David Bourget (Western Ontario)
David Chalmers (ANU, NYU)
Rafael De Clercq
Jack Alan Reynolds
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Oxford University Press (1982)
This scholarly synthesis of biblical studies and Christian social ethics is designed to provide a biblical argument for intentional institutional change on behalf of social justice. Stephen Charles Mott provides a biblical and ethical guide on ways to implement that change. The first part of the book, providing the biblical theology of intentional social change, deals with the central concepts in biblical and theological ethics: grace, evil, love, justice, and the Reign of God. Christian social change must be rooted not only in justice, but in the grace received through the death and resurrection of Christ. The second part evaluates ethical and theological methods for carrying out that intentional social change. It offers a study of evangelism, counter community, civil disobedience, armed revolution, and political reform. It shows the contribution of each as well as the strong limitations of each used in isolation. A recurring theme of the book is the scriptural insistence on the priority of justice as taking upon oneself the cause of the oppressed. Justice is understood on bringing back into the community those who are near to falling out of it. Political authority has a vital role in social change for justice. It is essential that a Christian use all available and legitimate means of meeting basic needs by providing for all what is essential for inclusion in society. In this revised edition, Mott updates the contemporary illustrations and includes his own further reflections in the last thirty years on this topic.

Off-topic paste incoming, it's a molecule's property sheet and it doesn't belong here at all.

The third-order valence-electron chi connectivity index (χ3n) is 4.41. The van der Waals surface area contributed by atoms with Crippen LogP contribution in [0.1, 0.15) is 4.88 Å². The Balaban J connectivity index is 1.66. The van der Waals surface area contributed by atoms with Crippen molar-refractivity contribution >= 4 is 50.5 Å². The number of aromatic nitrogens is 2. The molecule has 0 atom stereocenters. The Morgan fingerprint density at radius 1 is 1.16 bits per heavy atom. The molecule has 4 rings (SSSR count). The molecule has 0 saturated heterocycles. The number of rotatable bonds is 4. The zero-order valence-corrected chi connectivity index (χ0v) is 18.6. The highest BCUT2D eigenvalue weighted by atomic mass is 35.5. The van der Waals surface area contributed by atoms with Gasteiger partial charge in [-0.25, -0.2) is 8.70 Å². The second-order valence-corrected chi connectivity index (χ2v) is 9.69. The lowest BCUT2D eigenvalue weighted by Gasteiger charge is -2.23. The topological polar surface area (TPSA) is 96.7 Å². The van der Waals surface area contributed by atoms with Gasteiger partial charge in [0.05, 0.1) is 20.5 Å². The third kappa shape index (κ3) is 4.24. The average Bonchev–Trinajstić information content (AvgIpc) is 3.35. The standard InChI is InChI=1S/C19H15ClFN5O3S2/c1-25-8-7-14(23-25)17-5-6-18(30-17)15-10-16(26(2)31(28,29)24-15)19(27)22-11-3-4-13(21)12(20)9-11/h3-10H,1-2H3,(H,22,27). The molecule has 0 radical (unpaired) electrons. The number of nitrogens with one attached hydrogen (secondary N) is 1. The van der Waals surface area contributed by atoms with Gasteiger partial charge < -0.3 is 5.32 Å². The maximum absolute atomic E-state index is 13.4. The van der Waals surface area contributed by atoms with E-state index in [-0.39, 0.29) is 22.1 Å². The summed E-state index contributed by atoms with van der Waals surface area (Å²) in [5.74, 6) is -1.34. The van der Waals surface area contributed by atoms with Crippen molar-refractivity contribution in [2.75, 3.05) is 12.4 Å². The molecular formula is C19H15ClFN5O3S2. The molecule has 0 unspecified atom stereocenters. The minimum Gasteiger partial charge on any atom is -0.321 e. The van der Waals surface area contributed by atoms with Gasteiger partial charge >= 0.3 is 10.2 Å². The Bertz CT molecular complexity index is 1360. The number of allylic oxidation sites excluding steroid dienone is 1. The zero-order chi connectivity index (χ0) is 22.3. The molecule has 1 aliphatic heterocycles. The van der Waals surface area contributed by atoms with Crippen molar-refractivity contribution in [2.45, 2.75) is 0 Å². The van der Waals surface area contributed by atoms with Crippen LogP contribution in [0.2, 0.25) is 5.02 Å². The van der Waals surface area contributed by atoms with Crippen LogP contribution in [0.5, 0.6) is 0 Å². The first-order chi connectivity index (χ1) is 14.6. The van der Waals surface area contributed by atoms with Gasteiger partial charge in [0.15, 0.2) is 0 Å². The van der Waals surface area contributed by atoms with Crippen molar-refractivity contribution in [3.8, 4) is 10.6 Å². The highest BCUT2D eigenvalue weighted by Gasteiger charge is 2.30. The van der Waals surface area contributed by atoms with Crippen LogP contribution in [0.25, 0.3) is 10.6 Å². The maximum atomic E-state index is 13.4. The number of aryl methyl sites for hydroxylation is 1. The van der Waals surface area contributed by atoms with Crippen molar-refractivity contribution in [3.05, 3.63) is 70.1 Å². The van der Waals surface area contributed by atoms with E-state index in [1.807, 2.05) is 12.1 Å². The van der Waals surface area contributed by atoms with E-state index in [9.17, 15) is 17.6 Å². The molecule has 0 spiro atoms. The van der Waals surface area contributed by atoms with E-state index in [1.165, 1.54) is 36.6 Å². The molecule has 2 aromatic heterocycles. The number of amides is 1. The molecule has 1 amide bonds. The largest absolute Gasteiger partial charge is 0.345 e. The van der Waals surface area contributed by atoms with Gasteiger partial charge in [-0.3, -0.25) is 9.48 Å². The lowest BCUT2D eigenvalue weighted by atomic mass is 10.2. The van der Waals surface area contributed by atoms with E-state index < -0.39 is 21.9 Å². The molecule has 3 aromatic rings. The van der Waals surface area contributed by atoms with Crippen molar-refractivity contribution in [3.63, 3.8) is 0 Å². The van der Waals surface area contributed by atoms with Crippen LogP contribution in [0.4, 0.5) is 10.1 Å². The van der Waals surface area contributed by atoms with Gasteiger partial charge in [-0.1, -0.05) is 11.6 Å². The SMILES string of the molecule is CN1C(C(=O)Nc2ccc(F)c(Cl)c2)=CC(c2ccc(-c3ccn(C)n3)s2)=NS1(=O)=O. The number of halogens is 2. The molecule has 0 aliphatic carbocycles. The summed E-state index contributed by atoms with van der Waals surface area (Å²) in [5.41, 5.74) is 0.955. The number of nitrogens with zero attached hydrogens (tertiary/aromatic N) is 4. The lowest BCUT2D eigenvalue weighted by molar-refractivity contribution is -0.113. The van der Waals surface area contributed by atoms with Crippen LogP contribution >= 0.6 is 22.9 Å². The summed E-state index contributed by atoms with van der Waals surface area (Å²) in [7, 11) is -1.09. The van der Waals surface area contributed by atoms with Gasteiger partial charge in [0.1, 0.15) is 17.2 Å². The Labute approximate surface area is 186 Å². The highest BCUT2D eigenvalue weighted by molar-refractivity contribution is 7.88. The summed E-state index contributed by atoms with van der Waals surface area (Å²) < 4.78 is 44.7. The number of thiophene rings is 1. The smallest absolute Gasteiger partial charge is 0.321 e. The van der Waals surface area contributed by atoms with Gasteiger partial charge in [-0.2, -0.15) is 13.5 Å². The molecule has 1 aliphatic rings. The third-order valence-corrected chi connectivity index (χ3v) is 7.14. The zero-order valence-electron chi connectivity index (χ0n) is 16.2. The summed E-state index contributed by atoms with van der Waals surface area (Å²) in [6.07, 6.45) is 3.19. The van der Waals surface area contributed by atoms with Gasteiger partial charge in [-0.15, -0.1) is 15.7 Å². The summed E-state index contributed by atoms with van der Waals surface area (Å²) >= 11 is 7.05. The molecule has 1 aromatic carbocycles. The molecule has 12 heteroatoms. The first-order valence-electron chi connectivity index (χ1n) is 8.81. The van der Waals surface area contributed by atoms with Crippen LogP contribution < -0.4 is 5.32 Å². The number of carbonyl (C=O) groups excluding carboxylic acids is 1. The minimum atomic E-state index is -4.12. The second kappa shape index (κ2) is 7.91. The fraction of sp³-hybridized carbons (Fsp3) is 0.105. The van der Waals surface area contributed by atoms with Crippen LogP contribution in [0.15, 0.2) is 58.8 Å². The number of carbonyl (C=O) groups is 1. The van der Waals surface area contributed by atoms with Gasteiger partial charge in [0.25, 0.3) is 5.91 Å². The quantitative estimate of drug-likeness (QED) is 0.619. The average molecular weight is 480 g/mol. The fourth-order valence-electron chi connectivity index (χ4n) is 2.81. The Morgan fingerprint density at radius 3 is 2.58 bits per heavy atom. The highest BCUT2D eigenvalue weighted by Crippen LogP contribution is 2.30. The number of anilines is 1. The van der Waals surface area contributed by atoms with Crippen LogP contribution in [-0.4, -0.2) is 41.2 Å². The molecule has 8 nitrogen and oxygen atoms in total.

|Keywords||Christian ethics Social ethics Ethics in the Bible|
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|Buy the book||$8.57 new (81% off) $31.95 direct from Amazon Amazon page|
|Call number||BJ1251.M66 1982|
|ISBN(s)||019502947X 0195029488 9780199739370 0199739374|
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David A. Escobar (2011). Amos & Postmodernity: A Contemporary Critical & Reflective Perspective on the Interdependency of Ethics & Spirituality in the Latino-Hispanic American Reality. [REVIEW] Journal of Business Ethics 103 (1):59-72.
Donald Kirby (1985). Situating the Employee Rights Debate. Journal of Business Ethics 4 (4):269 - 276.
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